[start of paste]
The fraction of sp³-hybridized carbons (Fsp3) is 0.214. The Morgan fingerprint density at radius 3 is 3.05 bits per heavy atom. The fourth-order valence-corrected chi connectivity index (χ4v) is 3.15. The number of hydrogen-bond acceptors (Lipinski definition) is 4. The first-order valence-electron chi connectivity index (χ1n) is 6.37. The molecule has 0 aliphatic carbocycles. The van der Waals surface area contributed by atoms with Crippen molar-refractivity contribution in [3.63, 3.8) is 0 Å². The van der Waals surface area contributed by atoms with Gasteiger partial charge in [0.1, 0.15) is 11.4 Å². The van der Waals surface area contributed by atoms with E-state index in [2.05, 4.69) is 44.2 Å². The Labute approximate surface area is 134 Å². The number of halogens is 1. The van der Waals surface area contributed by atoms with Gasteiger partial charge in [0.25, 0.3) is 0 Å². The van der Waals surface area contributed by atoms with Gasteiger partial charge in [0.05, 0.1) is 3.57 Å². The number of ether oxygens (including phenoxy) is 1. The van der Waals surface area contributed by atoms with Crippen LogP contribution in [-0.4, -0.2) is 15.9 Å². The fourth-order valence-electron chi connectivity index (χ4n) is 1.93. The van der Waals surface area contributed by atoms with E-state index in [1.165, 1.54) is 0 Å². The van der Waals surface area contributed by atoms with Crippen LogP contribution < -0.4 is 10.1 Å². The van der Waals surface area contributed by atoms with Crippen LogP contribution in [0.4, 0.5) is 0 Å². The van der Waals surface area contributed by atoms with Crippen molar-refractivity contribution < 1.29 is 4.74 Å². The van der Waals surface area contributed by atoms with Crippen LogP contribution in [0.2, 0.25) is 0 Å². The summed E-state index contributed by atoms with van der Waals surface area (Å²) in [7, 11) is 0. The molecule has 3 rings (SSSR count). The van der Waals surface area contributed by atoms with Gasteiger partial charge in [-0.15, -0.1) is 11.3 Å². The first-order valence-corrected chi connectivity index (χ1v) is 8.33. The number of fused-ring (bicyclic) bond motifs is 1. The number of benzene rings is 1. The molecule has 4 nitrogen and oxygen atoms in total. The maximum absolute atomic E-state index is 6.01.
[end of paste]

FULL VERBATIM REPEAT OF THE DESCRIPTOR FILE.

The fraction of sp³-hybridized carbons (Fsp3) is 0.214. The Morgan fingerprint density at radius 3 is 3.05 bits per heavy atom. The fourth-order valence-corrected chi connectivity index (χ4v) is 3.15. The number of hydrogen-bond acceptors (Lipinski definition) is 4. The first-order valence-electron chi connectivity index (χ1n) is 6.37. The molecule has 0 aliphatic carbocycles. The van der Waals surface area contributed by atoms with Crippen molar-refractivity contribution in [3.63, 3.8) is 0 Å². The van der Waals surface area contributed by atoms with Gasteiger partial charge in [0.1, 0.15) is 11.4 Å². The van der Waals surface area contributed by atoms with E-state index in [2.05, 4.69) is 44.2 Å². The Labute approximate surface area is 134 Å². The number of halogens is 1. The van der Waals surface area contributed by atoms with Gasteiger partial charge in [0.25, 0.3) is 0 Å². The van der Waals surface area contributed by atoms with Gasteiger partial charge in [0.05, 0.1) is 3.57 Å². The number of ether oxygens (including phenoxy) is 1. The van der Waals surface area contributed by atoms with Crippen LogP contribution in [-0.4, -0.2) is 15.9 Å². The fourth-order valence-electron chi connectivity index (χ4n) is 1.93. The van der Waals surface area contributed by atoms with E-state index in [1.165, 1.54) is 0 Å². The van der Waals surface area contributed by atoms with Crippen LogP contribution < -0.4 is 10.1 Å². The van der Waals surface area contributed by atoms with Crippen LogP contribution in [0.4, 0.5) is 0 Å². The van der Waals surface area contributed by atoms with Crippen molar-refractivity contribution < 1.29 is 4.74 Å². The van der Waals surface area contributed by atoms with Crippen LogP contribution in [0.2, 0.25) is 0 Å². The summed E-state index contributed by atoms with van der Waals surface area (Å²) in [7, 11) is 0. The molecule has 3 rings (SSSR count). The van der Waals surface area contributed by atoms with Gasteiger partial charge in [-0.15, -0.1) is 11.3 Å². The first-order valence-corrected chi connectivity index (χ1v) is 8.33. The number of fused-ring (bicyclic) bond motifs is 1. The number of benzene rings is 1. The molecule has 4 nitrogen and oxygen atoms in total. The maximum absolute atomic E-state index is 6.01.